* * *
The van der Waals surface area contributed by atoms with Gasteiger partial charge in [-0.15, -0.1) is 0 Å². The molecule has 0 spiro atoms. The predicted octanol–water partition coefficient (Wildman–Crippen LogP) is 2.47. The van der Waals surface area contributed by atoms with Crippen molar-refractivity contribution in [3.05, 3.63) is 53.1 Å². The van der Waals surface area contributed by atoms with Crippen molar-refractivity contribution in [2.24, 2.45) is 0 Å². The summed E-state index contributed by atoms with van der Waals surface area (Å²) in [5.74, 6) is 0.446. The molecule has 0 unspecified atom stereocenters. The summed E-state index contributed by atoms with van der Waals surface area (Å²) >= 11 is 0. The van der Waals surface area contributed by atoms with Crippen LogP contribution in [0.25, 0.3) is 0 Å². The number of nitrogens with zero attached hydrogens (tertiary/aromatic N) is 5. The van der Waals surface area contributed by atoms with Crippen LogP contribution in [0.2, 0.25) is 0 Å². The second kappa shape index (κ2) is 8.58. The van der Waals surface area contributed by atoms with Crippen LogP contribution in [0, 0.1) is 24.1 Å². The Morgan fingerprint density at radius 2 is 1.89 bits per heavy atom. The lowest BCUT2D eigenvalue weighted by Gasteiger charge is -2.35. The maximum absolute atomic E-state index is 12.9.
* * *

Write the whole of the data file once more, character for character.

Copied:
The van der Waals surface area contributed by atoms with Gasteiger partial charge in [-0.15, -0.1) is 0 Å². The molecule has 0 spiro atoms. The predicted octanol–water partition coefficient (Wildman–Crippen LogP) is 2.47. The van der Waals surface area contributed by atoms with Crippen molar-refractivity contribution in [3.05, 3.63) is 53.1 Å². The van der Waals surface area contributed by atoms with Crippen molar-refractivity contribution in [2.24, 2.45) is 0 Å². The summed E-state index contributed by atoms with van der Waals surface area (Å²) in [5.74, 6) is 0.446. The molecule has 0 unspecified atom stereocenters. The summed E-state index contributed by atoms with van der Waals surface area (Å²) >= 11 is 0. The van der Waals surface area contributed by atoms with Crippen LogP contribution in [0.25, 0.3) is 0 Å². The number of nitrogens with zero attached hydrogens (tertiary/aromatic N) is 5. The van der Waals surface area contributed by atoms with Crippen LogP contribution in [0.2, 0.25) is 0 Å². The second kappa shape index (κ2) is 8.58. The van der Waals surface area contributed by atoms with Crippen LogP contribution in [0, 0.1) is 24.1 Å². The Morgan fingerprint density at radius 2 is 1.89 bits per heavy atom. The lowest BCUT2D eigenvalue weighted by Gasteiger charge is -2.35. The maximum absolute atomic E-state index is 12.9.